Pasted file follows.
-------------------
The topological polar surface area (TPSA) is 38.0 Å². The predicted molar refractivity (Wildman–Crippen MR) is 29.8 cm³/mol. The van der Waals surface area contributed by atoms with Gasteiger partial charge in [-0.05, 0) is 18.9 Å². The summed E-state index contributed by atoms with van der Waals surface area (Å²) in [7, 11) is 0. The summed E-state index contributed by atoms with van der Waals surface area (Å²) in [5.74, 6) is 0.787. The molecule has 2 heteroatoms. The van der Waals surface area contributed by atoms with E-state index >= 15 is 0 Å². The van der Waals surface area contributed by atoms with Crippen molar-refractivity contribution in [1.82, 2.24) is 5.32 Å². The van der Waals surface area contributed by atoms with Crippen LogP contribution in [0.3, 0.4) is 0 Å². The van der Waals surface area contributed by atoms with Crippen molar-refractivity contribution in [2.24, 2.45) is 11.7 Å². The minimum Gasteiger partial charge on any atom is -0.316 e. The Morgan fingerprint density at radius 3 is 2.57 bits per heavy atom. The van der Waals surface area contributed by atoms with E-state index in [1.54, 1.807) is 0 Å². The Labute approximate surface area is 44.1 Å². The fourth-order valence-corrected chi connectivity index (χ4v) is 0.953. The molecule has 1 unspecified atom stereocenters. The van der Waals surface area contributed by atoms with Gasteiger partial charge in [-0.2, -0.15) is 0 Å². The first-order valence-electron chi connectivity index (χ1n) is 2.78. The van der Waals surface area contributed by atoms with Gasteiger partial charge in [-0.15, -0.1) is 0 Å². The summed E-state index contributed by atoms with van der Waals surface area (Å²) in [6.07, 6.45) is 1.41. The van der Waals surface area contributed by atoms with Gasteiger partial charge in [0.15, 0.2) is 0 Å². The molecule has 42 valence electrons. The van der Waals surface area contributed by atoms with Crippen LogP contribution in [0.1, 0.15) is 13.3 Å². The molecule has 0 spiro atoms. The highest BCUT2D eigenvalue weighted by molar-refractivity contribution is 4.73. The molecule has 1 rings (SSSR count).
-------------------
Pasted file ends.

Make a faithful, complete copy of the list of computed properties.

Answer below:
The topological polar surface area (TPSA) is 38.0 Å². The predicted molar refractivity (Wildman–Crippen MR) is 29.8 cm³/mol. The van der Waals surface area contributed by atoms with Gasteiger partial charge in [-0.05, 0) is 18.9 Å². The summed E-state index contributed by atoms with van der Waals surface area (Å²) in [7, 11) is 0. The summed E-state index contributed by atoms with van der Waals surface area (Å²) in [5.74, 6) is 0.787. The molecule has 2 heteroatoms. The van der Waals surface area contributed by atoms with E-state index >= 15 is 0 Å². The van der Waals surface area contributed by atoms with Crippen molar-refractivity contribution in [1.82, 2.24) is 5.32 Å². The van der Waals surface area contributed by atoms with Crippen LogP contribution in [0.3, 0.4) is 0 Å². The van der Waals surface area contributed by atoms with Crippen molar-refractivity contribution in [2.24, 2.45) is 11.7 Å². The minimum Gasteiger partial charge on any atom is -0.316 e. The Morgan fingerprint density at radius 3 is 2.57 bits per heavy atom. The van der Waals surface area contributed by atoms with E-state index in [1.54, 1.807) is 0 Å². The Labute approximate surface area is 44.1 Å². The fourth-order valence-corrected chi connectivity index (χ4v) is 0.953. The molecule has 1 unspecified atom stereocenters. The van der Waals surface area contributed by atoms with Gasteiger partial charge in [-0.2, -0.15) is 0 Å². The first-order valence-electron chi connectivity index (χ1n) is 2.78. The van der Waals surface area contributed by atoms with Gasteiger partial charge in [-0.15, -0.1) is 0 Å². The summed E-state index contributed by atoms with van der Waals surface area (Å²) in [6.07, 6.45) is 1.41. The van der Waals surface area contributed by atoms with Gasteiger partial charge in [0.15, 0.2) is 0 Å². The molecule has 42 valence electrons. The van der Waals surface area contributed by atoms with Crippen LogP contribution in [0.1, 0.15) is 13.3 Å². The molecule has 0 spiro atoms. The highest BCUT2D eigenvalue weighted by molar-refractivity contribution is 4.73. The molecule has 1 rings (SSSR count).